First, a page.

Patent for Residences

Opinions Unlimited

by Atty. Tony(APA) Acyatan (Atty. APA – chairman of Acyatan & Co., CPAs-DFK International is president of PICPA in 1990 and ASEAN Federation of CPAs (1998-2000) and Accountancy Hall-of-Famer (2006).

FREE TITLES: There are three ways procuring titles to real estate.  First one is by way of the courts – under the Land Registration Law (Act 496) Act.  Second is through the Cadastral Law – whereby government technical men conduct technical surveys of localities and the occupants apply for titling with the cadastral court.  The third is via administrative procedure wherein the Dept. of Environment and Natural Resources grants patents for the titles.

Under the new Free Patent Act on Residential Lands – occupants of untitled residential lots may now apply for Free Patent with the nearest CENRO.  The area limits are:  200 SqM for highly urbanized cities, 500 Sqm for other cities, 750 SqM for first/second class municipalities and 1,000 SqM for all others.  Applicants must be Filipinos, who have occupied the residential land for at least TEN (10) years. The properties should not be needed for public use.

ETHANOL: Under the Biofuels Act of 2006, government mandates that gasoline should have at least 10% ethanol content by February 2011.  This requirement gives positive impetus to sugar cane (and molasses) domestic production.  Alas – after four years, local sources are insufficient to fill the need.  Fuel oil importers will now be forced to also import costlier ethanol in order to comply with the law.

It is an example of a good intention which has not been implemented properly and on time.   The sad consequences could be – blatant breach of the law with oil dealers failing to produce the correct measure of E10 blend – or the government putting the positive legal provisions on hold. Another option is to allow oil companies to import as a group – ethanol but at lower tax rates.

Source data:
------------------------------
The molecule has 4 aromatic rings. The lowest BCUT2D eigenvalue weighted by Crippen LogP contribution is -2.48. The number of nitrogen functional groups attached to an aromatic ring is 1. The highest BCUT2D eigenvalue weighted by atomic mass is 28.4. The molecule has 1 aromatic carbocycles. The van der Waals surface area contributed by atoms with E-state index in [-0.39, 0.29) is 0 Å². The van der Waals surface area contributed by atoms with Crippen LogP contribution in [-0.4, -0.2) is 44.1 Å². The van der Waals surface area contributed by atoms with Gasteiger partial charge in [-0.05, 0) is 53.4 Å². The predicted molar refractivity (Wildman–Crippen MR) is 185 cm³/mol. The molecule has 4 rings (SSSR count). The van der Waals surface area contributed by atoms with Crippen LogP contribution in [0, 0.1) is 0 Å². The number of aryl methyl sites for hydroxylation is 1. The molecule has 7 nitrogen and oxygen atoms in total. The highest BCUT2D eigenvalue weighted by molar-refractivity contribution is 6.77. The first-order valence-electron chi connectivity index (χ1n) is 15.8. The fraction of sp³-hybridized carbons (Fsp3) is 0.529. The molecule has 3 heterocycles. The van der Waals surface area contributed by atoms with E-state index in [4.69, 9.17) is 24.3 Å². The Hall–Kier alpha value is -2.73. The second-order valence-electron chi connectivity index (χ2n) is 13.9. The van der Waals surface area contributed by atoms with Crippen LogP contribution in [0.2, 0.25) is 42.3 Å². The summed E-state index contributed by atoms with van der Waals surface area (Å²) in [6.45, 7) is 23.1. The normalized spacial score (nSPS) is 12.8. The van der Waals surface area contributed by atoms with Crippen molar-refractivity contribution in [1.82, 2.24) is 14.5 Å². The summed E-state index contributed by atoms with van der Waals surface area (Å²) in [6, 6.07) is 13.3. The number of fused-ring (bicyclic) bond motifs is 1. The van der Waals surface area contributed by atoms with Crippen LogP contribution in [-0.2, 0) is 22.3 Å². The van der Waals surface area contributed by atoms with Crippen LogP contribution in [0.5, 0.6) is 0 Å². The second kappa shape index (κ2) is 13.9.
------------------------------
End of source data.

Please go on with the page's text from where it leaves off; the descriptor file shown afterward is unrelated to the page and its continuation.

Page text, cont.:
ELECTRICITY: In due time, electric consumers will be slapped with P1.06 per kilowatt hour – not as income to the power retailers including Meralco and the rural electric cooperatives – but as universal charge for the Power Sector Assets and Liabilities Management Corporation.  The added cost is intended to recoup past losses which are now part of PSALM’s stranded liabilities.

Approval of said imposition is in the hands of the Energy Regulation Commission which is now evaluating the PSALM proposal.  Problem is said process cannot be done smoothly because the applicant does not want to submit the documents detailing the $8.0 billion liabilities.  Then lame reasons given are:  “the loan agreements are not the issue in their petition” and that “some of documents have confidential provisions”.  Are these claims for “executive privileges”?

CHINESE GOODS: We have long wondered why Chinese products sold all over the world are so cheap.  The secret is not in the cost of materials but in the floor-level labor rate component. With the “democratization” of mainland China, the workers there – principally those in the southern coasts (Shen-Shen/Shanghai, etc.) are now gradually asking for better wages.

This means the era of very cheap Chinese goods is now about to end.  Complicating the situation is the “divorce” of the yuan exchange rate from the US dollar – which will make the Chinese currency costlier thereby requiring more dollars for the payrolls. The shrinking cost advantage will certainly reduce orders for Chinese goods as more countries will shift to locally produced items.  It may be positive news for our local producers!

QUOTATION: Always share love.  Where there is great love, there will be miracles.

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